Searching for #tag in the search pane has never been a tag search, it searches notes that contain that exact text, which won’t return a note that uses the
tags: field in the frontmatter.
Regardless, I have to confess I’m a bit at a loss as to how this relates to this FR? I’m afraid that it’s getting a bit off-topic.
I think differentiating between #atag and tag:atag is a really bad call & is going to upset & confuse a lot of your users.
And “Searching for #tag in the search pane has never been a tag search” is not how tag search works in “my” Obsidian (1.4.1)
tag:self produce the same results)
Or how the tag plugin works
Those both contain the literal text
we’ll agree to disagree. I can’t think of a single example in an app where the hashtag has ever been differentiated from a “tag”. Also the tags core plugin has always worked with (at least) hashtags. Regardless of these results, I think differentiating between #atag and tag:atag is a really bad design call & is going to upset & confuse a lot of your users. I hope the product team changes its mind.
Hashtags aren’t differentiated from tags. They and YAML tags are both added to the tag index, which you search by using the
tag: operator (or by viewing the tags tab). Their plain text forms differ because Obsidian is using 2 common conventions (hashtags and YAML) that weren’t designed to go together. The inconsistency is awkward and causes some misunderstandings, but so far the confusion levels seem manageable.
(Also I assume you mean “your users” rhetorically, but to be clear, they’re not mine — I’m just a volunteer).
I haven’t even been aware that there was a distinction between tags and hashtags until now. I think that the addition of the really great Properties feature in 1.4 will make this distinction obvious to most users for the first time in a way that causes unnecessary confusion.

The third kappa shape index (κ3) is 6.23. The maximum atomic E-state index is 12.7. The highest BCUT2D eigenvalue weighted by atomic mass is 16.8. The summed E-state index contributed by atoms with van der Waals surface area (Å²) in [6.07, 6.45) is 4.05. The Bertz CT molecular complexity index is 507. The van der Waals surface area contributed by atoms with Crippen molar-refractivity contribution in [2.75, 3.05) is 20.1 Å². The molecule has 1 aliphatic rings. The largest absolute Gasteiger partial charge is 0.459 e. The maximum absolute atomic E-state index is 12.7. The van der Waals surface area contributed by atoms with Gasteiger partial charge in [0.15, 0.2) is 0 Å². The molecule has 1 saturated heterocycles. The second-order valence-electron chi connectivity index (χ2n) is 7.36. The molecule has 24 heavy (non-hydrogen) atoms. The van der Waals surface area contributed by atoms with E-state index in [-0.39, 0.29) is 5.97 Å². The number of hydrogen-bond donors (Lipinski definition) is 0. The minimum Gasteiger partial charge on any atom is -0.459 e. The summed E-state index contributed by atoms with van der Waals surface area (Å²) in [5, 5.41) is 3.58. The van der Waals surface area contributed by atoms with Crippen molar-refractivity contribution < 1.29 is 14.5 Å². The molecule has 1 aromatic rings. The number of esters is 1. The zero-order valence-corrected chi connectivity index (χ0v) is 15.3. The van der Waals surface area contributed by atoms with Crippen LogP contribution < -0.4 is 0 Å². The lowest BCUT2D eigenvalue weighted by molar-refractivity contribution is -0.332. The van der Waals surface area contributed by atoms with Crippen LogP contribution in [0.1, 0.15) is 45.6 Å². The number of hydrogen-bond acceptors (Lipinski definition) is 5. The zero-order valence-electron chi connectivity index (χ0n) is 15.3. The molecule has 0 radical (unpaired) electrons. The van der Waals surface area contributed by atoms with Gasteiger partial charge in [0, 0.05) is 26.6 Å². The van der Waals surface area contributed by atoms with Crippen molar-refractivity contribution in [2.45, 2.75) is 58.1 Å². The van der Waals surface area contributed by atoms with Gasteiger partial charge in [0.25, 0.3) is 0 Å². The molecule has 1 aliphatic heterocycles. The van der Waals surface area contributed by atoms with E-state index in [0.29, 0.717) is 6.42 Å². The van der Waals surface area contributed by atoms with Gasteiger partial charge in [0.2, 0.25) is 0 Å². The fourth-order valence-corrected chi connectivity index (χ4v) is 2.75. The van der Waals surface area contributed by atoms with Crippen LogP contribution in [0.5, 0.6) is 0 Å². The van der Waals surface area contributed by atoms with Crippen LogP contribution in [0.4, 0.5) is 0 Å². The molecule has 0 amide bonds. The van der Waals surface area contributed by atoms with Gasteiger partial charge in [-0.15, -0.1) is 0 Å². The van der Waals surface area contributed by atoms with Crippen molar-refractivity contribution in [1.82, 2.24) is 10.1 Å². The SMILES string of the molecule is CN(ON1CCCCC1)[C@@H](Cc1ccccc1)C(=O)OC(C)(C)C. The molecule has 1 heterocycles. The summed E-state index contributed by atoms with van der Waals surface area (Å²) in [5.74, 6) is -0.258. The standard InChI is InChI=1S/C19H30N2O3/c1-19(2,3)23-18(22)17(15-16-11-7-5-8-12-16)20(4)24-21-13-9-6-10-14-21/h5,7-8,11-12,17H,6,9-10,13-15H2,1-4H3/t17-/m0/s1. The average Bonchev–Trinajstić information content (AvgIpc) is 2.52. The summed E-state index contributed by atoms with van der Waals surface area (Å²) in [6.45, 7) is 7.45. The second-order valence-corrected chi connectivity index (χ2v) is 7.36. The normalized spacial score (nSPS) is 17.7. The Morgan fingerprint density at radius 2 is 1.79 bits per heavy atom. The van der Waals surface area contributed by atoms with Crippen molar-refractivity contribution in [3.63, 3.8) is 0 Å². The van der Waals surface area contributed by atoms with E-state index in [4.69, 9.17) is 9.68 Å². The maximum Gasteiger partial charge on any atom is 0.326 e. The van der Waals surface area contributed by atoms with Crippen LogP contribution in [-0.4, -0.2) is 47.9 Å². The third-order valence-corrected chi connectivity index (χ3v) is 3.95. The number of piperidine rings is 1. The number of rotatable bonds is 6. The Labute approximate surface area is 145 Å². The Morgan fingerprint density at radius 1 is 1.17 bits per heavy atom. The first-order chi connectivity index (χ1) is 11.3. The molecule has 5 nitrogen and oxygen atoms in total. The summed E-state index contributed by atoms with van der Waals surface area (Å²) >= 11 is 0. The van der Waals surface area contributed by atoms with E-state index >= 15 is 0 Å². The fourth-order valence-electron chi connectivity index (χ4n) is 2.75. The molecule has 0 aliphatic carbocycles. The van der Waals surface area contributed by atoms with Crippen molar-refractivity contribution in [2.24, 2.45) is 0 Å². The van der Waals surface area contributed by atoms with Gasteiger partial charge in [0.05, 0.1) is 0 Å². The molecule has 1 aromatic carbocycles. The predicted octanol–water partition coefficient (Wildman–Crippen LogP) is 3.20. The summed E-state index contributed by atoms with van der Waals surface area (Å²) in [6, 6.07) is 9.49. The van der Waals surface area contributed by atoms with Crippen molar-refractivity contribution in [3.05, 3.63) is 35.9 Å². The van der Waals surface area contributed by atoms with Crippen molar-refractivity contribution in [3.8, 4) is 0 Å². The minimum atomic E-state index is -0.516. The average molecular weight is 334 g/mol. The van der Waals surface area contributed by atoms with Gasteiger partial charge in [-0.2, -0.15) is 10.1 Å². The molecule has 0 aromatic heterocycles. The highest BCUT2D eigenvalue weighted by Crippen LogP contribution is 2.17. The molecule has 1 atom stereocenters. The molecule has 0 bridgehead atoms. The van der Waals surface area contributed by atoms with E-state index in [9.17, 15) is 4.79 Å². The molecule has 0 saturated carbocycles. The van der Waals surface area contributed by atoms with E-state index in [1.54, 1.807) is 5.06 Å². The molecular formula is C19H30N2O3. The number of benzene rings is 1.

Yeah, the main source of confusion will probably shift. Until now I think the worst, commonest tag confusion has been people putting hashtags in the frontmatter field, not realizing that they don’t work. “Why aren’t my tags appearing in search?” Some people didn’t notice it didn’t work for a long time because they always searched
#tag instead of
If you like you can file a feature request for
#tag to be a tag search instead of a plain text search (tho there’d need to be a way to do a plain text search version). Or actually search the forum first in case it’s been requested already. I wouldn’t pin hopes on it being implemented, but who knows? There are arguments for it.
Related issue: with the new ‘properties’ feature in obsidian 1.4 (which if I understand correctly is simply a shiny user interface to edit YAML fields - which I think is great), given that the ‘text’ and ‘list’ property types now handle internal and external links, shouldn’t they also handle the # syntax for tags? I find it confusing that 1) “tags” are a property NAME and not a property TYPE 2) it is impossible to add a bunch of tags in a text property.
For that reason, it is sadly impossible for me to drop the “::” dataview syntac and fully switch to properties:
So that it is possible to have clickable tags in dataview fields: